For several years I’ve stored my “in-town” automotive tools in a modest older Snap-on rolling chest combination (which I bought used). But it’s been getting really crowded recently, and I’ve been thinking about augmenting or replacing it. The decade-old Craftsman chest out at our desert place is larger, but I didn’t want to just swap the two as I still need a full complement of tools out there as well.
By sheer coincidence I was at an acquaintance’s house last week to deliver a gate opener I’d sold him, and it turned out he had recently bought the entire remnant stock of Kobalt tool chests from the local Lowe’s home improvement stores. Kobalt had been the chain’s store brand for years, but recently they switched to Craftsman—which, as you might know, is now owned by Stanley Black and Decker rather than Sears. In my mind this switch is actually a step down: Recent made-in-China Craftsman tools that I’ve examined in their packaging show noticeably poorer finish than the older made-in-America products, poorer in fact than the few Kobalt tools I’ve purchased to review.
Anyway, my friend had scored several dozen of Kobalt’s top-of-the-line stainless-steel-clad tool chests, and quickly unloaded all of them at fire sale prices. He had exactly one left, and it happened to be a tall, narrow, 27-inch-wide model, which is the only configuration that will fit in the in-town garage. So I bought it for a song.
Back at home I had to pull the drawers to unload it and get it into position. And that gave me the opportunity to look past the beautiful stainless exterior and the nifty soft-close drawers. What I noticed made me pull apart that plain old red Snap-on chest to examine it as well. And that’s where significant differences showed up. Drawers out, the Snap-on cabinet was noticeably heavier and more torsionally rigid than the top box on the Kobalt. Where Snap-on used nuts and bolts and spot welds to assemble pieces, the Kobalt had been assembled almost exclusively with pop rivets—in fact I found several stems from those rivets still inside the cabinet. Both brands incorporate smooth roller-bearing drawers, but when I re-installed the Snap-on drawers they each slotted perfectly into their slides and snicked home effortlessly, while the Kobalt’s drawers proved to be a real pain to get properly lined up. I had to carefully fit each side in each slide to prevent it simply falling out, then guide the assembly in until it clicked back together—after which, I should note, each worked perfectly, including the soft-close function.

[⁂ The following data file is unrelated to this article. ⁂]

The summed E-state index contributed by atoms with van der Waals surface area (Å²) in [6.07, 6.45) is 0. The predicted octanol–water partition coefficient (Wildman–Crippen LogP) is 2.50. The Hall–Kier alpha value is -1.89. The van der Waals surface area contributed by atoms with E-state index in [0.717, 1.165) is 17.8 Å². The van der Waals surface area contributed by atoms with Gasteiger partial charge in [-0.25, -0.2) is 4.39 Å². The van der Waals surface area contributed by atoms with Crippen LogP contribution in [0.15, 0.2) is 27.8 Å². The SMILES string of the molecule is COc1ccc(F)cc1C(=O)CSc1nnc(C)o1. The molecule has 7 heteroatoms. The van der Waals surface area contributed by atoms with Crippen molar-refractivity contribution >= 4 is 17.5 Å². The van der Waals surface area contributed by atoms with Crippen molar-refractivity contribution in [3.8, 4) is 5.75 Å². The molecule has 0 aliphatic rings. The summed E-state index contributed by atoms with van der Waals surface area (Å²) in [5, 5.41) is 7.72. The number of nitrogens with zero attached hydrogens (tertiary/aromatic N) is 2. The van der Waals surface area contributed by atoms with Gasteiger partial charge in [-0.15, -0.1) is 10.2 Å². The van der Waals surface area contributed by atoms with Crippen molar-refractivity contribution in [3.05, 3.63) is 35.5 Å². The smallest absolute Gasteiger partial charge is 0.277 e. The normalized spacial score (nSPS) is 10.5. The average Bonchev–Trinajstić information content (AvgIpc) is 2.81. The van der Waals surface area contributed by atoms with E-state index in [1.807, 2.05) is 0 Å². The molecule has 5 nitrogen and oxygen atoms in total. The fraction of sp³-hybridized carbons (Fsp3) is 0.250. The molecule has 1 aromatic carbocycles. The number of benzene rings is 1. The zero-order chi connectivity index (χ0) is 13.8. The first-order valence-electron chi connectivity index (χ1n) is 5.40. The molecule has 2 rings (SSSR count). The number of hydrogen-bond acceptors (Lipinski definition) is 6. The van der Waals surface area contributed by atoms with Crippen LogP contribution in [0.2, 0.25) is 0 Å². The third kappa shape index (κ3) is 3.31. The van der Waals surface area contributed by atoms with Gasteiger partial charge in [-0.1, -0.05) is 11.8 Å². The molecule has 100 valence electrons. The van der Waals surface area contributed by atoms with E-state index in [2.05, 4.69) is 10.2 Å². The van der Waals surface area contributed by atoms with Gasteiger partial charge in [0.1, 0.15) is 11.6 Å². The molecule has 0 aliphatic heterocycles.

Don’t get me wrong: The Kobalt chest is a very nice item and I’m glad I bought it, especially at the price. I’m sure it will serve my amateur mechanic needs adequately, as I’m only in those drawers a dozen times per month, rather than dozens of times per day as a pro would be. But it was clear that the Snap-on chest would hold up to that kind of use far better than the Kobalt would. (And I managed to squeeze the Snap-on chest into another corner of the garage.) Snap-on certainly puts a hefty price premium on its products, and it is inarguable that a good part of that premium is strictly due to the name and cachet, but at least you get the excess you pay for.
In a larger context, it points out the obvious fact that external looks aren’t everything. It’s the engineering underneath that determines quality.